By Albert Samaha
By Amanda Dingyuan
By Anna Merlan
By Anna Merlan
By Albert Samaha
By Tessa Stuart
By Anna Merlan
By Roy Edroso
It started with the clone. Crew cut, plaid flannel, faded button-fly Levi's with a sandpapered crotch. And let's not forget the unfortunate mandatory upper-lip hair. The clone begat the polo queen (button-down with sport shirt underneath, collar turned up), who in turn begat the act up punk boy (button-down with frayed collar, ratty corduroy jeans), who begat the prototypical gym bunny, early versions of which would by now resemble the proverbial 98-pound weakling.
Somewhere in this time line AIDS happened. And the prevalent iconography of (largely white) gay maleness took an unfortunate turn. Wifebeaters gave way to wheelchairs. White-tipped canes replaced strategically displayed keys. Cachexia took over from sculptured cheekbones, and looking "gay" became synonymous with appearing sick and sad.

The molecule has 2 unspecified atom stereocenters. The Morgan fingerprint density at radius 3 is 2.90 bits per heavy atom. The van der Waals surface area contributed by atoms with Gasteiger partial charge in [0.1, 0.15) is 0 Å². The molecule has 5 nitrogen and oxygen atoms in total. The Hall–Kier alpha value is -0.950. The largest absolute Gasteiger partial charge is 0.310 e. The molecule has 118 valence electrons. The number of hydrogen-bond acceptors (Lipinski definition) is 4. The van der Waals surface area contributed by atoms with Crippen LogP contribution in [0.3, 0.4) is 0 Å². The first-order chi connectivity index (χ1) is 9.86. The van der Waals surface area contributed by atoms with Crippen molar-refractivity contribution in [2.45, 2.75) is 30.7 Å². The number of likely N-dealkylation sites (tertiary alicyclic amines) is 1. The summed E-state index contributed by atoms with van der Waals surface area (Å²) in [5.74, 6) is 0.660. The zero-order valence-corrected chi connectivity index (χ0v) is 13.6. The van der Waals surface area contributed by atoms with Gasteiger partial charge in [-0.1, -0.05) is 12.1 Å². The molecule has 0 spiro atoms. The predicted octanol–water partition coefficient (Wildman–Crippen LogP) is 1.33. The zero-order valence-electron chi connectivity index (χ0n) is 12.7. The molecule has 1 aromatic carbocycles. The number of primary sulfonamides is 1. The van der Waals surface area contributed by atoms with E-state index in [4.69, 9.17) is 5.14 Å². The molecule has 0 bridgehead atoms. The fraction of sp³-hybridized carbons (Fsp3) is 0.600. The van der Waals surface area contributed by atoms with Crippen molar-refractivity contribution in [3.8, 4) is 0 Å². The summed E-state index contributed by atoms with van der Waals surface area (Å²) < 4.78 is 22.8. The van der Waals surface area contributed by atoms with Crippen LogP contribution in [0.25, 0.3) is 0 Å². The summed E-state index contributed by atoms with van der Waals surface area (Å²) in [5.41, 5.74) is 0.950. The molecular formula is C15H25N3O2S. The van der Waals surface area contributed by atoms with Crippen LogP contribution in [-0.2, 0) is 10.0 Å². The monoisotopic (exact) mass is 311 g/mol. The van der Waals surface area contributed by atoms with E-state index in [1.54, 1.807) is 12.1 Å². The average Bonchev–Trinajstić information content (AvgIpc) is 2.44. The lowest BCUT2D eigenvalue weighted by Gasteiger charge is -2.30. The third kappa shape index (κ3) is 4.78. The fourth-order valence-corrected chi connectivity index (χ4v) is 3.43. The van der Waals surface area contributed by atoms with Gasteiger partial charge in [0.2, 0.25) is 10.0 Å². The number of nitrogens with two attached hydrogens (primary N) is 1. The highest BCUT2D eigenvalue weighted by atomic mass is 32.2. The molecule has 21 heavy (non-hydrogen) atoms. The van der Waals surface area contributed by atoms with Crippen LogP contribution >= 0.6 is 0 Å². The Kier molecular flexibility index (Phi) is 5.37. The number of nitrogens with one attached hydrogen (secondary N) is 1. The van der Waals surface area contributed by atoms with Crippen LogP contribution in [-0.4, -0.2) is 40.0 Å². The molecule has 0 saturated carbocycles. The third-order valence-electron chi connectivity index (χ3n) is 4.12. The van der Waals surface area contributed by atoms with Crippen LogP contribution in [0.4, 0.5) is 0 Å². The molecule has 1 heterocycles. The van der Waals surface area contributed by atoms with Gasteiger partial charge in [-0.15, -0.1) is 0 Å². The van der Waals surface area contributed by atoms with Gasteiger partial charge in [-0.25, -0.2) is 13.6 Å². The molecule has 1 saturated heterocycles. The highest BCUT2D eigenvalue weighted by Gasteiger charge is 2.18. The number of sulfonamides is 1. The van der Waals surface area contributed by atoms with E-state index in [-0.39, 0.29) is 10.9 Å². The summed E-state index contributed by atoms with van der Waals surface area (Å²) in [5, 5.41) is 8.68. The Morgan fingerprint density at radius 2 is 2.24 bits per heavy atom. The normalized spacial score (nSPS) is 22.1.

Then the medical semimiracles came along. Combo therapies brought to a halt the ugliness, the lesions, and the disappearing people. By coincidence, the drugs some people used to arrest wasting syndrome turned out to be a great way to accumulate muscle mass. The hormonal supplements you'd normally associate with Steve "Stone Cold" Austin or the Undertaker went into wider circulation; there wasn't a gym south of 23rd Street where someone didn't know someone who was "stacking" on steroids. Briefly there was even a beefed-up drag queen who ironically adopted the name of a popular supplement. She called herself Diana Bol.
It was about this time the mid '90s, say that the body style favored by a certain group of gay men entered a new phase of evolution. Partly it was a reaction to AIDS; it may also have been a wrinkle in the consumerist pathology dictating that bigger is always best. But a flat stomach and an attractive pectoral arrangement were suddenly insufficient. Every halfway decent ween has those. If a guy wanted to be seen as bar bait at the Boiler Room or Splash or the Lure or G, what he needed was corrugated abs and a rack.